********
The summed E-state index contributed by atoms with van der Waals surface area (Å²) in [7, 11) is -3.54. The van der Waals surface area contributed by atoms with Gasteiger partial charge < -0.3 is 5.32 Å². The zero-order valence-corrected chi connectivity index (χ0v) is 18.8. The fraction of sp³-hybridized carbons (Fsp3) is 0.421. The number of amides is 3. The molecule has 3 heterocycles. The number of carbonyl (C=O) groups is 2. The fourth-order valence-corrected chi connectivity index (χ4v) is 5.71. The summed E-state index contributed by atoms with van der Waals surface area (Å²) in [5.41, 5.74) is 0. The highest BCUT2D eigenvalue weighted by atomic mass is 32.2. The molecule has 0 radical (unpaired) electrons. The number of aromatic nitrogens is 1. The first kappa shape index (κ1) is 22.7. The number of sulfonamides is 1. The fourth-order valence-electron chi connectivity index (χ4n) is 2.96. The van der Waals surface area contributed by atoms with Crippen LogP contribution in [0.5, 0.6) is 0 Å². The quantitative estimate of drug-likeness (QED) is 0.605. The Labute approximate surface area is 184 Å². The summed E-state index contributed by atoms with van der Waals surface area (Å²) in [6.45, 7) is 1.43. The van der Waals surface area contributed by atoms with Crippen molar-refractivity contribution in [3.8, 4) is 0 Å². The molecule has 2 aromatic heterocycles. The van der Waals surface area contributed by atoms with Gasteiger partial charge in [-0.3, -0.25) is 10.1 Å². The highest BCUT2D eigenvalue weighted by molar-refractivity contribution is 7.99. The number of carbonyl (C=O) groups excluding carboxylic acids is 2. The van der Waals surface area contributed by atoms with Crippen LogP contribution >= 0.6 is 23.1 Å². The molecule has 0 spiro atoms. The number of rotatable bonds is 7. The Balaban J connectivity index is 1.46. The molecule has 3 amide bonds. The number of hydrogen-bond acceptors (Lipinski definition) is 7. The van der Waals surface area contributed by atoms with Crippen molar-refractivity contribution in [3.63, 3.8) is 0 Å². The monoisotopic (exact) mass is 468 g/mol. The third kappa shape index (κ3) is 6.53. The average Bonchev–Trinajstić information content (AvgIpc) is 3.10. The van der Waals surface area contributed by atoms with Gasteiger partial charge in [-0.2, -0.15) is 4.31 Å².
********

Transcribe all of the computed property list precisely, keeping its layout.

The summed E-state index contributed by atoms with van der Waals surface area (Å²) in [7, 11) is -3.54. The van der Waals surface area contributed by atoms with Gasteiger partial charge < -0.3 is 5.32 Å². The zero-order valence-corrected chi connectivity index (χ0v) is 18.8. The fraction of sp³-hybridized carbons (Fsp3) is 0.421. The number of amides is 3. The molecule has 3 heterocycles. The number of carbonyl (C=O) groups is 2. The fourth-order valence-corrected chi connectivity index (χ4v) is 5.71. The summed E-state index contributed by atoms with van der Waals surface area (Å²) in [5.41, 5.74) is 0. The highest BCUT2D eigenvalue weighted by atomic mass is 32.2. The molecule has 0 radical (unpaired) electrons. The number of aromatic nitrogens is 1. The first kappa shape index (κ1) is 22.7. The number of sulfonamides is 1. The fourth-order valence-electron chi connectivity index (χ4n) is 2.96. The van der Waals surface area contributed by atoms with Crippen LogP contribution in [0.5, 0.6) is 0 Å². The quantitative estimate of drug-likeness (QED) is 0.605. The Labute approximate surface area is 184 Å². The summed E-state index contributed by atoms with van der Waals surface area (Å²) in [6.45, 7) is 1.43. The van der Waals surface area contributed by atoms with Crippen molar-refractivity contribution in [3.8, 4) is 0 Å². The molecule has 2 aromatic heterocycles. The van der Waals surface area contributed by atoms with Gasteiger partial charge in [-0.3, -0.25) is 10.1 Å². The highest BCUT2D eigenvalue weighted by molar-refractivity contribution is 7.99. The number of carbonyl (C=O) groups excluding carboxylic acids is 2. The van der Waals surface area contributed by atoms with Crippen LogP contribution >= 0.6 is 23.1 Å². The molecule has 0 spiro atoms. The number of rotatable bonds is 7. The Balaban J connectivity index is 1.46. The molecule has 3 amide bonds. The number of hydrogen-bond acceptors (Lipinski definition) is 7. The van der Waals surface area contributed by atoms with Crippen molar-refractivity contribution in [3.63, 3.8) is 0 Å². The monoisotopic (exact) mass is 468 g/mol. The third kappa shape index (κ3) is 6.53. The average Bonchev–Trinajstić information content (AvgIpc) is 3.10. The van der Waals surface area contributed by atoms with Gasteiger partial charge in [-0.2, -0.15) is 4.31 Å².